One of the weaknesses of the current Athlete Biological Passport software seems to be an over-emphasis on outlier detection versus level change detection. To illustrate this point consider the Lance Armstrong case:

According to the UCI, Armstrongs blood data never triggered a flag on the software. The software screen was non-positive despite the obvious reticulocyte suppression starting after the Giro and persisting through the end of the Tour de France. The suppression was later calculated to be completely statistically implausible as part of the expert evidence in the USADA decision.

The question of course is why did the software fail?

The answer seems to be in the interaction between level changes, outliers, and the variance (spread in the data). Outliers are basically one off values that are unusually far from the average. Level changes on the other hand, are an unusual number of consecutive values that are above or below the mean but not necessarily unusually far from the average for any given point. Since ouliers are one off points, they have little effect on the overall variance. Level changes on the other hand, given enough points in the cluster, will potentially increase the variance significantly.

What does that mean for the biopassport?

Consider this mock up example I made using some modified code from the MARSS package for the Nile river flow data. The data is useful as an example because it contains both outlier points as well as a level shift (there was a damn built just before 1900). After dividing the flow data by 1000, it looks a lot like a reticulocyte profile with an average just below 1. The code is useful because it uses a Kalman filter which is essentially a special class of Bayesian statistics and so we can get the basic gist of what the ABP software is doing. I further modified the MARSS example code by adding the 99.5% confidence intervals in the later figures as would be used by the ABP software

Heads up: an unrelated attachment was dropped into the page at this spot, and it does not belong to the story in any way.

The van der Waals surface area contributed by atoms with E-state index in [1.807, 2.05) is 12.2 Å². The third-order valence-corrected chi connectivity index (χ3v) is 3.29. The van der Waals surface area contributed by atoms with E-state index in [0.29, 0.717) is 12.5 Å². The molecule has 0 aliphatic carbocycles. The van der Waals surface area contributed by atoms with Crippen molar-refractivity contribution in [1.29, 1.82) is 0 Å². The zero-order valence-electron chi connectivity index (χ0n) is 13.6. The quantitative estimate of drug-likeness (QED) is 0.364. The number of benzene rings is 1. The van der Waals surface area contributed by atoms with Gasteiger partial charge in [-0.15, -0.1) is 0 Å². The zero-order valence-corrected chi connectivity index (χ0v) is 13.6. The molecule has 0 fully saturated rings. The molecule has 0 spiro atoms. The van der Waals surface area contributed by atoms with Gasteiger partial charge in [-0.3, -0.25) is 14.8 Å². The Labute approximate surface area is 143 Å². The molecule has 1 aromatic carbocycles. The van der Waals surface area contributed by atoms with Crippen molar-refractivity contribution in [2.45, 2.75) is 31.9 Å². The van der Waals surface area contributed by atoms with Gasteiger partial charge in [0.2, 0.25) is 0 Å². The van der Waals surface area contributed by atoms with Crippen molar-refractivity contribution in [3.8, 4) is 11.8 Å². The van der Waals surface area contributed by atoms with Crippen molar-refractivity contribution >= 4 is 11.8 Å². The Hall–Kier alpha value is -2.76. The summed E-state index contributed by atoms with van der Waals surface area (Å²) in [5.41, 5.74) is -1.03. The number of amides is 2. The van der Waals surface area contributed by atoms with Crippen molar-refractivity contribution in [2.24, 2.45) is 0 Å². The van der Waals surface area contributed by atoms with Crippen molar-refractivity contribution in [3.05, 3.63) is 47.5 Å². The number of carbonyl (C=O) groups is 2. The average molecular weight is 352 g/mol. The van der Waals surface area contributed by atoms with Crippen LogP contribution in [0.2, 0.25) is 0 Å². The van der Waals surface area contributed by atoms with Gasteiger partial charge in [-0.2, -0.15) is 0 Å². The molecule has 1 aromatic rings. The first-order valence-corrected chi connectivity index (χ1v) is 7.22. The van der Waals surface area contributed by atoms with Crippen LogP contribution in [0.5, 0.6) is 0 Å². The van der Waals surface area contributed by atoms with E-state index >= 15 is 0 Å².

The figure above shows the fitting of a flat (top) and stochastic (bottom) model to the data. In both cases, the hidden state being modeled is the true reticulocyte count. In the flat model the true value is a flat line that falls on the average and any deviation away from this true state is model and observation error. In the stochastic model, the true value can move randomly in time and the observed value is this movement plus the model and observation error.

The implication for interpreting the observed values is illustrated next when the standard residuals are plotted with the 95% (black) and 99.5% (red) confidence intervals below.

Comparing the two models it can be seen that the level shift inflates the variance of the data when attempting to use a flat model. Essentially, since the hidden state can’t move then the error is by necessity larger to account for error. In the stochastic model, since the hidden state can move the error is much smaller. In terms of picking up outliers, notice that the stochastic model actually does better than the flat model.

So far so good, but the pink elephant (the level change) is still in the room. The solution of course is to take advantage of the fact that the hidden state moves in the stochastic model and run a test to detect level change.

And there it is, in the bottom panel, the level change just before 1900. So in the case of this mock up data it appears that a level change potentially could work in some scenarios where outlier detection would not. It also would potentially be more specific for modern doping which uses EPO micro and masking doses as well more frequent small volume withdrawals and transfusions.